This is post is written by Joanna Yarrow, Founding Director of Beyond Green
Last month I joined experts from across the forestry and woodlands industry at a conference organised by the Royal Forestry Society (RFS) and the Royal Agricultural Society of England (RASE) to look at new ways of valuing the UK’s woodlands and forests.
I’m a relative newcomer to the world of forestry (as a child growing up in a wood I made the most of the outdoor life but studiously avoided anything to do with the technicalities of trees…) and felt particularly out of place as the only person in the room not wearing tweed. There were plenty of in-depth expositions about how to best to calculate the price of a tree. Not much consensus, but some nice scene-setting from Natural Capitalism: “while there may be no ‘right’ way to value a forest, a river or a child, the wrong way is to give it no value at all”.
As perhaps some lighter relief amidst the learned arboriculture, I talked about what we’re up to at Beyond Green’s sister organisation Wilderness Wood in East Sussex. In contrast to the vast tracts of land available to many of the landowners present, we’ve got just 62 acres where we juggle the many challenges of combining award-winning productive forestry with the highs and lows of inspiring and engaging visitors in sustainable living.
When my parents applied for planning permission to build a home in the wood 30 years ago the planning authority questioned the feasibility of two people earning a living wage from managing just 62 acres of woodland. Whilst there’s certainly been no gold-rush in the UK’s forestry industry, 3 decades on we employ 12+ full time equivalent staff plus a number of seasonal contractors. The key is diversity – we juggle a combination of woodland management, production of firewood, poles & fencing, furniture and garden products with education, family activities & events, courses, delicious local seasonal food & drink and more. All under a guiding ethos of balancing ecological, social and economic performance.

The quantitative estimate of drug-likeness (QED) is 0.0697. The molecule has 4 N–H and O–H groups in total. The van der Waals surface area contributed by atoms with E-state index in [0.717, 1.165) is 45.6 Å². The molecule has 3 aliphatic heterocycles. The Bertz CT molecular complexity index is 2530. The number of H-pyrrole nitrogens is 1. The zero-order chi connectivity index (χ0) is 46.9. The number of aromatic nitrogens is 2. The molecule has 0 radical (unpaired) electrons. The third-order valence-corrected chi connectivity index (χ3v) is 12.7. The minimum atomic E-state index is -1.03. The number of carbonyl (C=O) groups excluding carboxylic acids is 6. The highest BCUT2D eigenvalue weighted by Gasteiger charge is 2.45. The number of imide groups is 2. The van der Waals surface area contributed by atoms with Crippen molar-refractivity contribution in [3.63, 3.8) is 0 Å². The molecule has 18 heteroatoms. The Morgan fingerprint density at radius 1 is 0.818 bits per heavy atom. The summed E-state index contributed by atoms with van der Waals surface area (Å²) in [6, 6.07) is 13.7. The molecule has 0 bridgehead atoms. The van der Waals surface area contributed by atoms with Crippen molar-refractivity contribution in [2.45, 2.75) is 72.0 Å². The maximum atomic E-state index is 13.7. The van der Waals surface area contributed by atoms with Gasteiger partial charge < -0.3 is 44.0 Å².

In recognition of its approach to forestry and the diversity of its activities, in 2010 the wood won the RFS Excellence in Forestry Award. Last year the BBC Politics Show visited. They wanted to use us as a case study showing how the ‘private sector’ could be a positive force in running woodlands (so therefore no need to worry about that sell-off of national forests everyone was squeaking about). In my interview on the show I pointed out that unless there’s a large and untapped mass of values-driven committed plate-spinners out there just desperate to run woodlands in the way we do it’s very unlikely that market forces alone would result in Wilderness Woods springing up across the country! (But if you are one of those types do please get in touch…!)
So when the good tweedy folk of the RFS beamingly said how nice it was to see us having such fun in the wood I had to point out that if any of them was contemplating doing something similar they should be prepared to feel like this at the end of every day:
One last thought: if forests are as important to the whole nation as last year’s uprising against the government’s proposals to sell of national forests suggested, it would be great if the RFS could attract a slightly more diverse audience: